Now that our daughter gets a weekly allowance, the most common verb that comes out of her mouth is BUY.
Daddy, I’m going to BUY (insert latest craze that all the kids have) with my allowance. (Insert friend’s name) has 5 and they’re soooooo cute. Don’t you think they’re cute, Daddy?
Um, yeah, I guess so. Actually, it looks a bit like a couple of toys you already have. I bet they were made in the same factory. They have the same colourful, fuzzy hair, but their face has just been squished up a bit and they’ve been repackaged. Great marketing strategy, isn’t it?
Daddyyyyyyyyyyyyyy! Stop it!
Yes, deciding to dole out the allowance was the easy part.
The hard part is teaching her how to deal with all the newfound cash.
There are Two Sides to the Income Statement
And I have to admit that she has a good point.
However, I think that we would be grossly negligent as parents if we only addressed the income side of the equation.
Too many adults go through their whole life not paying attention to the outflows, and their personal financial situations usually suffer dearly because of it. If we want our children to learn to be responsible with money – a skill they will carry with them into adulthood – then we need to start teaching them as soon as they have some of it to spend.
Yes, there will be plenty of worthy items that the kids want to purchase that we will have no problems with: books, art supplies, toys that foster creative thinking, etc.
There will even be the odd impulse purchase of something fun or funky.
But there will also be items that our kids will want to buy that are, quite frankly, garbage that will end up as landfill sooner rather than later.
So how can we convince them that they don’t need these things without them feeling like we are telling them how to spend their money?
1. Ask Questions. A Lot of Questions.
First and foremost, we have to undertake the game of persuasion. This is a game that any good salesperson or negotiator spends years perfecting.
But we don’t have years to wait. We have to learn how to do this NOW!
The good news is that it really comes down to this: ask questions.
A lot of them.
This will help your kids come to their own realization that what they think they need isn’t really necessary.
Or, it will help them decide that it really is worth spending their money on.
Here are some of my favourites:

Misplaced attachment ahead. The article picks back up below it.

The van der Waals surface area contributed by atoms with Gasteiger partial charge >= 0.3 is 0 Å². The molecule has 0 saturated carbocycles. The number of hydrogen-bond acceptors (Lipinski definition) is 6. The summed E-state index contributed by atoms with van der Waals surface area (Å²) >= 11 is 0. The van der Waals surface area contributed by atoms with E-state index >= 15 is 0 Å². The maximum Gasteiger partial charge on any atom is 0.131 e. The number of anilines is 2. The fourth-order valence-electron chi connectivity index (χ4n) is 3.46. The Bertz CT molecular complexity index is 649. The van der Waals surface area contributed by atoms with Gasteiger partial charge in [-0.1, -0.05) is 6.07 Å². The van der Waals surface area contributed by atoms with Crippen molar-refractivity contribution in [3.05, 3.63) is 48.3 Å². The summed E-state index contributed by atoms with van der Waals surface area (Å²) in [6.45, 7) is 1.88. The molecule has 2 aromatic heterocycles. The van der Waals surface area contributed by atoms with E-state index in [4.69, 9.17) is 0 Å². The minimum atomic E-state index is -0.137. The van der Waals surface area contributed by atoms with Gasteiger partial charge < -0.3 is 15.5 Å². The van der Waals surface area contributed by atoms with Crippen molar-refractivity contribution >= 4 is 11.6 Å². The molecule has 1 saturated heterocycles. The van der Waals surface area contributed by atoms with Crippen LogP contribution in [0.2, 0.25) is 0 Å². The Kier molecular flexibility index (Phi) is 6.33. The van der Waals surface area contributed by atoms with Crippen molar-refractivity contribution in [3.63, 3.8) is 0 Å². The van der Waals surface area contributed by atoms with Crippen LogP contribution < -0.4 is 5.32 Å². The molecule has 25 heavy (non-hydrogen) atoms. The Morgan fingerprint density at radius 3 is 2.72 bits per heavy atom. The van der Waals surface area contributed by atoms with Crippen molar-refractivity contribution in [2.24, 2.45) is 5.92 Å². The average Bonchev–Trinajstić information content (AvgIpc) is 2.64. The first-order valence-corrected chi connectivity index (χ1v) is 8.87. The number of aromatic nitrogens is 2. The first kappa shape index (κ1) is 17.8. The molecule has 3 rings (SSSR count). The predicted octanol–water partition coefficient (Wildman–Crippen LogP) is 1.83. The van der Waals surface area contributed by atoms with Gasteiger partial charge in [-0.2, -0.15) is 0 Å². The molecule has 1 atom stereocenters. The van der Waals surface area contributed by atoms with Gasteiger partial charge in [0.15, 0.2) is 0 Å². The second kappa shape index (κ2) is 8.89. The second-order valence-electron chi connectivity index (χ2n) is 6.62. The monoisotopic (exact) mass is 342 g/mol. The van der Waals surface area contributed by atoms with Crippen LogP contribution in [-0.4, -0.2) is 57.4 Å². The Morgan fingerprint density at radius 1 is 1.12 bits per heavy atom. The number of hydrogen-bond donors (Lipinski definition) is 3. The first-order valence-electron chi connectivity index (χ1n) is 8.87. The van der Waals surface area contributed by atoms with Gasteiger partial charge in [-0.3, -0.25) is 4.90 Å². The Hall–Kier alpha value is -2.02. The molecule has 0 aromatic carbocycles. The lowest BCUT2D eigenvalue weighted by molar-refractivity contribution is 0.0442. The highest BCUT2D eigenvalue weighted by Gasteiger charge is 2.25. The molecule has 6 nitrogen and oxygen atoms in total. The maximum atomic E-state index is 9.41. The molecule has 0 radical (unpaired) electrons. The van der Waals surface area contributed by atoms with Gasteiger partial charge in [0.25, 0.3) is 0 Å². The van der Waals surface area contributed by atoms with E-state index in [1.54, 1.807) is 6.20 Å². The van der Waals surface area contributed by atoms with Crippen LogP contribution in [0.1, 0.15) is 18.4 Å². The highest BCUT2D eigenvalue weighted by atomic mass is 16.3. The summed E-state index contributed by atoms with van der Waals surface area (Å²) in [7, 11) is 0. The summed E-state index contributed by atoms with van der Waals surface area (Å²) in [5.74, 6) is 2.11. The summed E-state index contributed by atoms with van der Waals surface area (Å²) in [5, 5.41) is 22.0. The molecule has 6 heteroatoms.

- Why do you want to buy one of those?
- What are you going to do with it?
- What do you already have that is quite similar?
- What are you going to do with the other similar items you already have?
- What makes this item so unique that you need to spend your money on it rather than on something else?
- How long do you think you will be happy with it before you want yet another similar item?
- Can you think of an experience or future need that might be a better way to spend your money?
- Can’t you just borrow one of your friend’s 5 different iterations of the item and play together with them?
- If you buy the item, where will it end up after you are bored with it? (follow up with environmental guilt-trip)
I’m sure you can think of dozens more. If nothing else, it will get your kid thinking a bit.
However, they may still want something that you really feel is a waste of money. At this point it is time to employ some stalling tactics.
2. Make Them Wait
Make them wait a few weeks. Or months. 😆
This is a great tactic that I personally employ with my own money when I think I need something. I make myself wait a while and, more often than not, I realize I didn’t need that thing in the first place and never end up buying it.
So make them wait.
Don’t take them shopping with you. Tell them outright that they should wait a month and see if they still want it. Chances are there will be a new craze by then.
3. Be A Good Role Model
We also have more direct talks with our daughter about the vicious cycle of always wanting more.
We constantly discuss the virtue of being happy with what you have. We practice what we preach by modelling good spending habits. We don’t come home with the latest gadget every time we go shopping. We DON’T GO SHOPPING unless absolutely necessary.
Kids can see your habits from a mile away and will develop the same. You are their mentor!
4. Practice Asset Allocation
Good money managers all know the importance of strategic asset allocation, so why not teach it to your kids?
A soon as our daughter got her first allowance, we discussed the difference between short term cash and long-term savings and created a separate “account” for each.
Every week when she gets her allowance, she puts 25% of it into long-term savings – an account she may not touch for years.
Yes, this isn’t quite as much as her parents put aside, but our hope is that she will slowly work up to that as she starts seeing the benefits of her growing nest-egg.
At 8 years old, she still has plenty of time.
Some people also like their kids to have a “charity” account. However, we find that two accounts keeps it simple, and when opportunities to give arise, she can use the short-term account to make a donation.
I think that she will “feel” the “giving” more this way, seeing a good portion of her weekly allowance go to a good cause.
5. Just Say No
If all else fails and you feel really strongly about something, just say NO!
That’s what I did with the toy with the scrunched up face.
Oh yeah, she was upset with me for a day or two and kept mentioning it for a week or so.
But funnily enough about a month later she just came out one day and said,
“Daddy, I don’t think I want one of those any more. I want an (insert new craze that all her friends have) instead.”
I had about a millisecond to feel smug.
But just a millisecond before I pressed the repeat button.
“Why do you want to buy one of those?”
How about you? Do you have any suggestions for teaching our kids how to spend wisely? Share your wisdom with our community by posting in the comments box below.